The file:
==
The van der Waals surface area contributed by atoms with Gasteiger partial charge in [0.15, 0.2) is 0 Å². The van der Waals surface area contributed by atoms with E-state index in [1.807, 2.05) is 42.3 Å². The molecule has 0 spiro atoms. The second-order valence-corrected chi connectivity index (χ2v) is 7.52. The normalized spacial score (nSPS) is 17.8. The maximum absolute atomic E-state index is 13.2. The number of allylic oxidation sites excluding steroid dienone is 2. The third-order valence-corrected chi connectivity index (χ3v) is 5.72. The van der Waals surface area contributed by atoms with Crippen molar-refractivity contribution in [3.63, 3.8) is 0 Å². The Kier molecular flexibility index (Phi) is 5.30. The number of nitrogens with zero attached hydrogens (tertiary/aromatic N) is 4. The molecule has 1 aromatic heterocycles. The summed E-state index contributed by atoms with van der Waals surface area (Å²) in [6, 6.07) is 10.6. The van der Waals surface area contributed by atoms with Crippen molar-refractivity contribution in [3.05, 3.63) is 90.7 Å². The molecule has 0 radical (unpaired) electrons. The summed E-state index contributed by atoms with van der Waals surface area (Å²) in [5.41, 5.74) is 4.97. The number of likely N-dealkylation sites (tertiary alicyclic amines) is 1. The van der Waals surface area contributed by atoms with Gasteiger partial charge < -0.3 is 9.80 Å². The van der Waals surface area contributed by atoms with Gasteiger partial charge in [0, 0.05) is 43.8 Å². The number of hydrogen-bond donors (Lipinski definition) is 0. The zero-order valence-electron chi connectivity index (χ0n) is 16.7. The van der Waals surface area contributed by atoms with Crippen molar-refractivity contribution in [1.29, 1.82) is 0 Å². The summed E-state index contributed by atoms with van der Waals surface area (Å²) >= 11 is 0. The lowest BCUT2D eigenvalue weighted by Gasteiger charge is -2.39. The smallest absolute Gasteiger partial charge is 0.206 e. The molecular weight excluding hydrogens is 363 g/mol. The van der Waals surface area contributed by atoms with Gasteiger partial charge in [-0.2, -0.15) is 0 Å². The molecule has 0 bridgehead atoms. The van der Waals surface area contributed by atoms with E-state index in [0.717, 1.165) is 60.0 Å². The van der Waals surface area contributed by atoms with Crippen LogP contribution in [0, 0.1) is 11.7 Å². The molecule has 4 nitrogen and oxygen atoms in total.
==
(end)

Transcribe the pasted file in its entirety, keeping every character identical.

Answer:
The van der Waals surface area contributed by atoms with Gasteiger partial charge in [0.15, 0.2) is 0 Å². The van der Waals surface area contributed by atoms with E-state index in [1.807, 2.05) is 42.3 Å². The molecule has 0 spiro atoms. The second-order valence-corrected chi connectivity index (χ2v) is 7.52. The normalized spacial score (nSPS) is 17.8. The maximum absolute atomic E-state index is 13.2. The number of allylic oxidation sites excluding steroid dienone is 2. The third-order valence-corrected chi connectivity index (χ3v) is 5.72. The van der Waals surface area contributed by atoms with Crippen molar-refractivity contribution in [3.63, 3.8) is 0 Å². The Kier molecular flexibility index (Phi) is 5.30. The number of nitrogens with zero attached hydrogens (tertiary/aromatic N) is 4. The molecule has 1 aromatic heterocycles. The summed E-state index contributed by atoms with van der Waals surface area (Å²) in [6, 6.07) is 10.6. The van der Waals surface area contributed by atoms with Crippen molar-refractivity contribution in [3.05, 3.63) is 90.7 Å². The molecule has 0 radical (unpaired) electrons. The summed E-state index contributed by atoms with van der Waals surface area (Å²) in [5.41, 5.74) is 4.97. The number of likely N-dealkylation sites (tertiary alicyclic amines) is 1. The van der Waals surface area contributed by atoms with Gasteiger partial charge < -0.3 is 9.80 Å². The van der Waals surface area contributed by atoms with Gasteiger partial charge in [0, 0.05) is 43.8 Å². The number of hydrogen-bond donors (Lipinski definition) is 0. The zero-order valence-electron chi connectivity index (χ0n) is 16.7. The van der Waals surface area contributed by atoms with Crippen molar-refractivity contribution in [1.29, 1.82) is 0 Å². The summed E-state index contributed by atoms with van der Waals surface area (Å²) >= 11 is 0. The lowest BCUT2D eigenvalue weighted by Gasteiger charge is -2.39. The smallest absolute Gasteiger partial charge is 0.206 e. The molecular weight excluding hydrogens is 363 g/mol. The van der Waals surface area contributed by atoms with Gasteiger partial charge in [-0.2, -0.15) is 0 Å². The molecule has 0 bridgehead atoms. The van der Waals surface area contributed by atoms with E-state index in [0.717, 1.165) is 60.0 Å². The van der Waals surface area contributed by atoms with Crippen LogP contribution in [0, 0.1) is 11.7 Å². The molecule has 4 nitrogen and oxygen atoms in total.